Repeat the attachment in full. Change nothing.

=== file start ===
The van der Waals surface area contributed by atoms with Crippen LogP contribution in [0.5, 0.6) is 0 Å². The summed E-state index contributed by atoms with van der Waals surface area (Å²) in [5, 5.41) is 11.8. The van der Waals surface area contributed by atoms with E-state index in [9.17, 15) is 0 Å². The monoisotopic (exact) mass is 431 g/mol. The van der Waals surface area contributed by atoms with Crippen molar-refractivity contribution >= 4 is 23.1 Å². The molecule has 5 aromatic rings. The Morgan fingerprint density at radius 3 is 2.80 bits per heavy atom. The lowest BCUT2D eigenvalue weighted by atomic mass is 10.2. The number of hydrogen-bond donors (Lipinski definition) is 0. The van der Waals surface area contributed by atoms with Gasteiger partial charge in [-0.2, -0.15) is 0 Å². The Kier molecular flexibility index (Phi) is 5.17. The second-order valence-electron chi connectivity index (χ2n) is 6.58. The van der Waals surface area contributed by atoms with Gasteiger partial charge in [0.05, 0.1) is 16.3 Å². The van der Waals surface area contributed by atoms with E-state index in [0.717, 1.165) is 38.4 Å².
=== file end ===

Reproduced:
The van der Waals surface area contributed by atoms with Crippen LogP contribution in [0.5, 0.6) is 0 Å². The summed E-state index contributed by atoms with van der Waals surface area (Å²) in [5, 5.41) is 11.8. The van der Waals surface area contributed by atoms with E-state index in [9.17, 15) is 0 Å². The monoisotopic (exact) mass is 431 g/mol. The van der Waals surface area contributed by atoms with Crippen molar-refractivity contribution >= 4 is 23.1 Å². The molecule has 5 aromatic rings. The Morgan fingerprint density at radius 3 is 2.80 bits per heavy atom. The lowest BCUT2D eigenvalue weighted by atomic mass is 10.2. The number of hydrogen-bond donors (Lipinski definition) is 0. The van der Waals surface area contributed by atoms with Gasteiger partial charge in [-0.2, -0.15) is 0 Å². The Kier molecular flexibility index (Phi) is 5.17. The second-order valence-electron chi connectivity index (χ2n) is 6.58. The van der Waals surface area contributed by atoms with Gasteiger partial charge in [0.05, 0.1) is 16.3 Å². The van der Waals surface area contributed by atoms with E-state index in [0.717, 1.165) is 38.4 Å².